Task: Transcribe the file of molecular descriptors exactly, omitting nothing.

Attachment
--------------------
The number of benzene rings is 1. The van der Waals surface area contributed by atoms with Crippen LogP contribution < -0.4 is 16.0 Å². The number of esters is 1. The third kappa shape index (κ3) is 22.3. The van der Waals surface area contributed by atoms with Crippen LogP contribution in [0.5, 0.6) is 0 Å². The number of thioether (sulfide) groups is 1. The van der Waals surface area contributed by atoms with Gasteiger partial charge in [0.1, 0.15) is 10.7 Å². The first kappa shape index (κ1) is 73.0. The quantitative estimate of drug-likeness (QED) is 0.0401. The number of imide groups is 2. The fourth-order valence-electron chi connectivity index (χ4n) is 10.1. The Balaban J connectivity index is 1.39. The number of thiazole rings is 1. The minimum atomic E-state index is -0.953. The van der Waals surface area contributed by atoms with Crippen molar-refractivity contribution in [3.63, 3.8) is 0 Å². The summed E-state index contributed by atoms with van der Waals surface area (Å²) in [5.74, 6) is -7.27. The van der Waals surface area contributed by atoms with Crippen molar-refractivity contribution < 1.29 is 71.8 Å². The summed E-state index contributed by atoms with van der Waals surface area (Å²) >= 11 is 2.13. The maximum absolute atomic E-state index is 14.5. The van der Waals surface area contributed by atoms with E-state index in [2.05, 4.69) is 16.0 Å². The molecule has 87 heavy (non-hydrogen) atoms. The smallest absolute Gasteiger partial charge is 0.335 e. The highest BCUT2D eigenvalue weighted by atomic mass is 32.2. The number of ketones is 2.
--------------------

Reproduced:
The number of benzene rings is 1. The van der Waals surface area contributed by atoms with Crippen LogP contribution < -0.4 is 16.0 Å². The number of esters is 1. The third kappa shape index (κ3) is 22.3. The van der Waals surface area contributed by atoms with Crippen LogP contribution in [0.5, 0.6) is 0 Å². The number of thioether (sulfide) groups is 1. The van der Waals surface area contributed by atoms with Gasteiger partial charge in [0.1, 0.15) is 10.7 Å². The first kappa shape index (κ1) is 73.0. The quantitative estimate of drug-likeness (QED) is 0.0401. The number of imide groups is 2. The fourth-order valence-electron chi connectivity index (χ4n) is 10.1. The Balaban J connectivity index is 1.39. The number of thiazole rings is 1. The minimum atomic E-state index is -0.953. The van der Waals surface area contributed by atoms with Crippen molar-refractivity contribution in [3.63, 3.8) is 0 Å². The summed E-state index contributed by atoms with van der Waals surface area (Å²) in [5.74, 6) is -7.27. The van der Waals surface area contributed by atoms with Crippen molar-refractivity contribution < 1.29 is 71.8 Å². The summed E-state index contributed by atoms with van der Waals surface area (Å²) >= 11 is 2.13. The maximum absolute atomic E-state index is 14.5. The van der Waals surface area contributed by atoms with E-state index in [2.05, 4.69) is 16.0 Å². The molecule has 87 heavy (non-hydrogen) atoms. The smallest absolute Gasteiger partial charge is 0.335 e. The highest BCUT2D eigenvalue weighted by atomic mass is 32.2. The number of ketones is 2.